But its price -- for the U.S. military to permanently shut down the operations of an Iraq-based Iranian rebel group that is on the State Department's official terrorism list -- might be too high for some hard-liners, centred in the Pentagon and Vice President Dick Cheney's office, who led the charge for war in Iraq.
Members of this group see the rebels, the Mujahedin el Khalq (MEK), or People's Mujahedin, as potentially helpful to their ambitions to achieve ''regime change'' in Iran, charter member of Bush's ''axis of evil'' and a nation that is believed to have accelerated its nuclear weapons programme in recent months.
The question of what to do about the reported Iranian offer is one of the issues being discussed this week in successive visits to Bush's Texas ranch by Secretary of State Colin Powell (who returned from there Wednesday night), Cheney, and Pentagon chief Donald Rumsfeld.
The State Department has been pushing the administration to engage Iran more directly in pursuit of the best deal possible and was reportedly authorised to hold one meeting with the Iranians two weeks ago.
But the same hard-liners reportedly oppose a deal with Teheran, which they depict not only as a sponsor of terrorism determined to acquire nuclear weapons, but also an exhausted dictatorship teetering on the verge of collapse that could be easily overthrown in a popular insurrection, with covert U.S. help or even military intervention.
The hawks are backed by the Likud government in Israel, which has been urging Washington to go after Iran since even before the war in Iraq. As soon as Iraq is dealt with, Prime Minister Ariel Sharon told the 'New York Post' last November, he ''will push for Iran to be at the top of the 'to do' list''.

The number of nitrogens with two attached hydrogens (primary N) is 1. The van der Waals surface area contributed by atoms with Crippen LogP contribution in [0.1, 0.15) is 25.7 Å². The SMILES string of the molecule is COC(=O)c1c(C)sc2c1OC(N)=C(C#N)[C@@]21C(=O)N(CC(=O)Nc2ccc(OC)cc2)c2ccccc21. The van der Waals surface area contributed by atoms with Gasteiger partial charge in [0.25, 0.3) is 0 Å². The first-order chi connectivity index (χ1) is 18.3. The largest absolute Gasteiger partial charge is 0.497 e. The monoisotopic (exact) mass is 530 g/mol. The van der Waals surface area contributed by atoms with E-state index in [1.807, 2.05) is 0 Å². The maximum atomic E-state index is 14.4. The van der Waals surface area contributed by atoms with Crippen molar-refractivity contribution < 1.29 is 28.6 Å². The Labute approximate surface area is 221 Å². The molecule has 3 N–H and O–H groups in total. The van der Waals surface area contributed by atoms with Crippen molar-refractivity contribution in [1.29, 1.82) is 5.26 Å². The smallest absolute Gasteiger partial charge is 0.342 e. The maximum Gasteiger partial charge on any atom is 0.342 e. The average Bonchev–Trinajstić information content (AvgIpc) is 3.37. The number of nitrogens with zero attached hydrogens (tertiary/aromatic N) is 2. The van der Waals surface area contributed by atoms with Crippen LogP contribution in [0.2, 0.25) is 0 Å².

Pentagon hard-liners, who exert the greatest control over the occupation authority in Iraq, last month authorised the re-birth of the arm of Saddam Hussein's intelligence service -- the Mukhabarat -- that worked on Iran, according to the Pentagon-backed Iraqi National Congress (INC), which is helping in the effort.
That was the same unit that worked closely with the MEK under Saddam Hussein.
''It's hard to see how they could ever be seen as a political asset to the United States in Iran,'' one administration official who favours a deal told IPS recently. ''The (MEK) is precisely the kind of common enemy against which both the reformists and the conservatives -- and even the students -- are likely to rally against.''
But the Pentagon reportedly remains resistant to stronger action against the group.
''There is no question that we have not disbanded them, and there is an ongoing debate about them between the office of the Secretary of Defence and the State Department,'' Vince Cannistraro, a former counter-terrorism director in the Central Intelligence Agency, told 'USA Today' this week.
It appears that some officials believe the MEK could yet serve some purpose.
IRAN NOT AN EASY TARGET FOR REGIME CHANGE